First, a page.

Judging by previous posts in the site, the inflation target is set annually to 2% by the Federal Reserve. Regardless of the reasons behind this choice, I am curious to understand how precisely can the Federal Reserve aim for a value (maybe understanding the means they use to control it will be enlightening for that purpose). Could it be set, for the sake of the example, to 1.9% instead? Or to 1.95%?
What is the resolution down to which the annual inflation value can be controlled?
They can target arbitrary number. For example, they can target $1.9999\%$ or $3.1415\%$.
Could it be set, for the sake of the example, to 1.9% instead? Or to 1.95%?
Yes, it could. However, the target inflation rate is more or less aspirational and it is the value Fed aims to hit on average over the business cycle rather than maintain it at all times (in fact the target is not just $2\%$ but $2\%$ over the long run (see official Fed explanation here). Fed has dual mandate of keeping price stability and full employment. Following both of these objectives requires that inflation is sometimes above $2\%$ and sometimes below. In fact recently Fed chairman announced that in the near term they want to target inflation moderately above $2\%$.
In addition, note that Fed is not expected to hit its target with surgical precision. Consequently, there is not much point in setting it to $1.95\%$. For example, if Fed would keep the $2\%$ but inflation over long-run would happen to average at $1.95\%$ they would likely consider it a success since it is close enough to their target. Even though Fed can control inflation, price level (change in which gives you inflation) depends also on random macroeconomic perturbances/shocks. Consequently, most economists would not consider it a failure if average inflation deviates from its long run target by just $0.5\%$.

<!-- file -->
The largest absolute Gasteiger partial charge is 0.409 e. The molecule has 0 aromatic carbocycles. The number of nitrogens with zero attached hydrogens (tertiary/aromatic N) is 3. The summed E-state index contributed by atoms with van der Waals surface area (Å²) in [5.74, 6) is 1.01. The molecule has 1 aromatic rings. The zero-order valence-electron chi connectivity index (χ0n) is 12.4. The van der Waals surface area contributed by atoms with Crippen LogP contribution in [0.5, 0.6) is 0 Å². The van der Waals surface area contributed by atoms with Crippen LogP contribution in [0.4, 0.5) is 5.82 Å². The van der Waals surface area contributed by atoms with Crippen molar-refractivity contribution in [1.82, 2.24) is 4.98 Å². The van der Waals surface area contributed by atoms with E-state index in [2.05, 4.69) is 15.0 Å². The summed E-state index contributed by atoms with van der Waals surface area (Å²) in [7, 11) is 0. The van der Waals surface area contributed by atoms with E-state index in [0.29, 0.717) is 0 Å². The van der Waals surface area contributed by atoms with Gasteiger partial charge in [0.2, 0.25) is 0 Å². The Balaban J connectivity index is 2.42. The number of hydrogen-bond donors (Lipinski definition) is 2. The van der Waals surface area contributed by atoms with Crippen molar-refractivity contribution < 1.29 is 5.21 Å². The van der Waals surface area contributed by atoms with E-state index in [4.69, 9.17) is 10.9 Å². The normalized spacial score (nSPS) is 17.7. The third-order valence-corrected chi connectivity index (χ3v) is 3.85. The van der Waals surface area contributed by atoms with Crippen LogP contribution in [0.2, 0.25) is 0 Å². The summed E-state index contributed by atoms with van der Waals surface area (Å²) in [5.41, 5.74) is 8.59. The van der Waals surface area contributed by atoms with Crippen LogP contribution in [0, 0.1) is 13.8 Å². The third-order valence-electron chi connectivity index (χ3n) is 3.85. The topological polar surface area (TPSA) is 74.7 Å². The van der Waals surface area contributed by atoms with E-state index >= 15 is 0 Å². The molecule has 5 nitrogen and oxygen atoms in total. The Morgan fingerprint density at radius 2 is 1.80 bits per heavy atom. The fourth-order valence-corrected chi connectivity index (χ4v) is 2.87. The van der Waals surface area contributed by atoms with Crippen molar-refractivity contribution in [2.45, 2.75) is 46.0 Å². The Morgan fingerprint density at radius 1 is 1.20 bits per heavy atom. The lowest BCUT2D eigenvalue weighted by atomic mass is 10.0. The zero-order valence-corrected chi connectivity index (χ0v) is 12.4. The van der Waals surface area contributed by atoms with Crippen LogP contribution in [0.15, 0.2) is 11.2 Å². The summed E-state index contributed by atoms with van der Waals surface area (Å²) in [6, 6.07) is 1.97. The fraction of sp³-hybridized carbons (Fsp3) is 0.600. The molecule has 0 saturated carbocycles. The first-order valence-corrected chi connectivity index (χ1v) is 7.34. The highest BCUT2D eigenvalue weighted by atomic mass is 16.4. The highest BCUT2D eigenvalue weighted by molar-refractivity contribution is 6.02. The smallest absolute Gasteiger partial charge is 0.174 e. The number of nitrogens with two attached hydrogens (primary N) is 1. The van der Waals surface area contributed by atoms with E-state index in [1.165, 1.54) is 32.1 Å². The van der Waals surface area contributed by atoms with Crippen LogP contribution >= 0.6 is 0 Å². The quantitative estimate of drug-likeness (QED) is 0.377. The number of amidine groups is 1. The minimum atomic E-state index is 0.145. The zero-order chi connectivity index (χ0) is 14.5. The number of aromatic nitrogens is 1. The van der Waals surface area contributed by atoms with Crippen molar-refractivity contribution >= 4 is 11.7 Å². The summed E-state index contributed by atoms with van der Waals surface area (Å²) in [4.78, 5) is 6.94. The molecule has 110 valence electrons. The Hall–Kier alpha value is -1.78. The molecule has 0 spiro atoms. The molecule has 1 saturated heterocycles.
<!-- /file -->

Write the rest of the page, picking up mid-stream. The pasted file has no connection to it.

Regarding the means Fed has to control inflation there are several ones. Following, Blanchard et al. Macroeconomics central banks can control inflation via:
- It can do it via changes in the interest rates (this is one of the most common ways).
- Direct changes to the money supply.
- Changes to the reserve requirement (currently abolished in the US).
An important caveat is that Fed is also institutionally constrained in the use of the above. For example, helicopter money is one way how central bank could expand money supply from economic perspective, but it might not be legal in the US (it is highly questionable). Fed can still affect money supply in other ways such as open market operations but these constraints mean that sometimes Fed cannot go as far as it would want with expansion of money supply.
Some other instruments are constrained by economic reality. For example, Fed cannot set interest rates too low as there is effective lower bound on how low the Fed funds rate can go. Typically models show it is at zero interest rate (although practically it is possible to go bit below) because cash has implicit $0\%$ interest rate and thus if Fed would set its rate significantly below zero (which would make commercial banks to go below zero as well) people would just refuse to keep their money in their banks and just keep cash (the interest rate can go bit negative as there are storage costs for keeping large sums of cash at home).
However, going over every minutiae detail of how Fed is constrained by law or economics would be beyond the scope of SE answer, but you should keep in mind that there are asterisks to the above.